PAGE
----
Diagnosing vertigo: which tests will your doctor use?

“I couldn’t walk straight, I was throwing up. At the hospital, the doctors thought I was drunk.” Werner is talking about his first ever attack of vertigo, which took him by complete surprise. (Listen to Werner’s story here). 

Understanding what is causing vertigo is crucial to effectively treating it. Vertigo is not a disease, but a symptom of various conditions,1,2 most of which are rarely serious or life-threatening, but can severely impact your quality of life.3 The good news is that with a proper diagnosis, it’s possible to get the right treatment.2 

Vertigo can be caused by several conditions, usually associated with a problem in the inner ear.1,2 These include Benign paroxysmal positional vertigo, or BPPV (Read also “Types of vertigo”), which is caused by loose crystals in the inner ear; labyrinthitis, which is an ear infection resulting from a cold or following a bout of flu; and vestibular neuritis, which is an inflammation of the vestibular nerve.2,4,5  However,  vertigo may be caused by other factors as well, such as drug-related side effects, vestibular migraine, pregnancy, and low sugar level, to name a few.5,6 (Read also “What factors can trigger vertigo”.)

To diagnose the underlying cause of your vertigo, your doctor may use different kinds of tests. These include: 

  • Physical examination: The doctor will examine your ears and check for signs of uncontrollable eye movement. He or she may also ask about your medical history to understand your symptoms better. You may be instructed to perform specific eye or head movements to evaluate dizziness. This examination helps identify any inner ear or vestibular abnormalities that may be causing your vertigo.7 Sometimes, physical examination may be sufficient to receive a proper diagnosis on the causes of your vertigo. 
  • Romberg’s test: The doctor will ask you to stand with your feet together and your arms at your side or crossed in front of you. The test consists of two parts: one with your eyes open and the other with your eyes closed. If you are unable to maintain balance when your eyes are closed, this may be due to a problem with vestibular function.7
  • Dix-Hallpike test: This involves turning your head 45 degrees to one side, then quickly lying on your back with your head off the side of the table. If you experience vertigo during this test, you likely have BPPV.7,8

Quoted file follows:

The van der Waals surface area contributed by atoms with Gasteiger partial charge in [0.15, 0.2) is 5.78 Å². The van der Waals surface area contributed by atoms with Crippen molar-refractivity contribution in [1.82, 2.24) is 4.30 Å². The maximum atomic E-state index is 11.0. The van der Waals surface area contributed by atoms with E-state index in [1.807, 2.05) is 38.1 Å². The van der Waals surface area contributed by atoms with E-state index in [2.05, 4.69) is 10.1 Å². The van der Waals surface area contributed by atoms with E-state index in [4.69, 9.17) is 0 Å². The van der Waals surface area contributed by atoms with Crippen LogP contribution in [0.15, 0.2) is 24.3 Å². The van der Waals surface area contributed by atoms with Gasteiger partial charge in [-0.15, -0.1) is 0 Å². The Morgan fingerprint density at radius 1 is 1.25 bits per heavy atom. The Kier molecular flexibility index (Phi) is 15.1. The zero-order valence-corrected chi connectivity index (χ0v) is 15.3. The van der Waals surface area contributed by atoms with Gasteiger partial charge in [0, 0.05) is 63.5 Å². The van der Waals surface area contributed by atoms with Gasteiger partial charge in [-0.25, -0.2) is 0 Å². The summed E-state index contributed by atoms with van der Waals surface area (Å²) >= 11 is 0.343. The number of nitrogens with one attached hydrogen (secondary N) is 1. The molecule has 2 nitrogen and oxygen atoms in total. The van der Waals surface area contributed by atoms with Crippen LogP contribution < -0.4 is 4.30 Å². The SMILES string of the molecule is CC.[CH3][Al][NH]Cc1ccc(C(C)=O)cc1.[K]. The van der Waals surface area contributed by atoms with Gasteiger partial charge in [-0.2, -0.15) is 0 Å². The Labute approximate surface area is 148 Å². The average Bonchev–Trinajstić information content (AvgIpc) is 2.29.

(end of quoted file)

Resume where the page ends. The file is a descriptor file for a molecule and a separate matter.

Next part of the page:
• Rotation tests: These tests involve gentle movements of the head from one side to the other while examining the eye movements. There are various types of rotation tests, such as sitting in a chair that moves laterally or focusing on a stationary object and moving the head in different directions.7
  • Hearing test: The doctor will assess the nerve connecting the inner ear to the brain. This helps identify any hearing-related issues or any problems in the inner ear that may contribute to your vertigo.7
  • Scans: If your doctor can’t find the cause of your vertigo, he or she may order a scan of your head – usually, either magnetic resonance imaging (MRI) or a computerized tomography (CT) scan.2 MRI is often used if neurological symptoms or hearing loss are present. CT scans may help your doctor see problems such as fractured or thinning bones around the inner ear.8

There are several other possible tests, such as blood work, allergy tests and vision tests, that can rule out causes of imbalance not related to the vestibular system. None of them are too invasive or challenging, and remember, the first step to effectively treating your vertigo is understanding its cause and receiving an accurate diagnosis. 

Thanks to a proper diagnosis, Werner was able to receive the treatment he needed. “Werner is now in control of his life,” says Beatrice. “He lives with vertigo, and together, we will manage it.” 


  1. NHS Inform. Vertigo.October 23, 2023. Accessed February 26, 2024. https://www.nhsinform.scot/illnesses-and-conditions/ears-nose-and-throat/vertigo/
  2. Stanton M, Freeman AM. Vertigo. [Updated 2023 Mar 13]. In: StatPearls [Internet]. Treasure Island (FL): StatPearls Publishing; 2024 Jan-. Available from: https://www.ncbi.nlm.nih.gov/books/NBK482356/ 
  3. Bösner S, Schwarm S, Grevenrath P, et al. Prevalence, aetiologies and prognosis of the symptom dizziness in primary care – a systematic review. BMC Fam Pract. 2018;19(1):33. Published 2018 Feb 20. doi:10.1186/s12875-017-0695-0
  4. NHS. Labyrinthitis and vestibular neuritis. Updated February 17, 2023. Accessed February 26, 2024. https://www.nhs.uk/conditions/labyrinthitis  
  5. Abbott acare. What factors can trigger vertigo? Accessed February 26, 2024. https://acare.abbott.com/en/what-factors-can-trigger-vertigo/ 
  6. Altissimi G, Colizza A, Cianfrone G, et al. Drugs inducing hearing loss, tinnitus, dizziness and vertigo: an updated guide. Eur Rev Med Pharmacol Sci. 2020;24(15):7946-7952. doi:10.26355/eurrev_202008_22477
  7. Turner H, Lavender C, Rea P. Sudden-onset dizziness and vertigo symptoms: assessment and management of vestibular causes. Br J Gen Pract. 2020;70(695):310-311. Published 2020 May 28. doi:10.3399/bjgp20X710369
  8. Penn Medicine (University of Pennsylvania). What is Benign Positional Vertigo? Last reviewed July 26, 2021. Accessed February 26, 2024. https://www.pennmedicine.org/for-patients-and-visitors/patient-information/conditions-treated-a-to-z/benign-positional-vertigo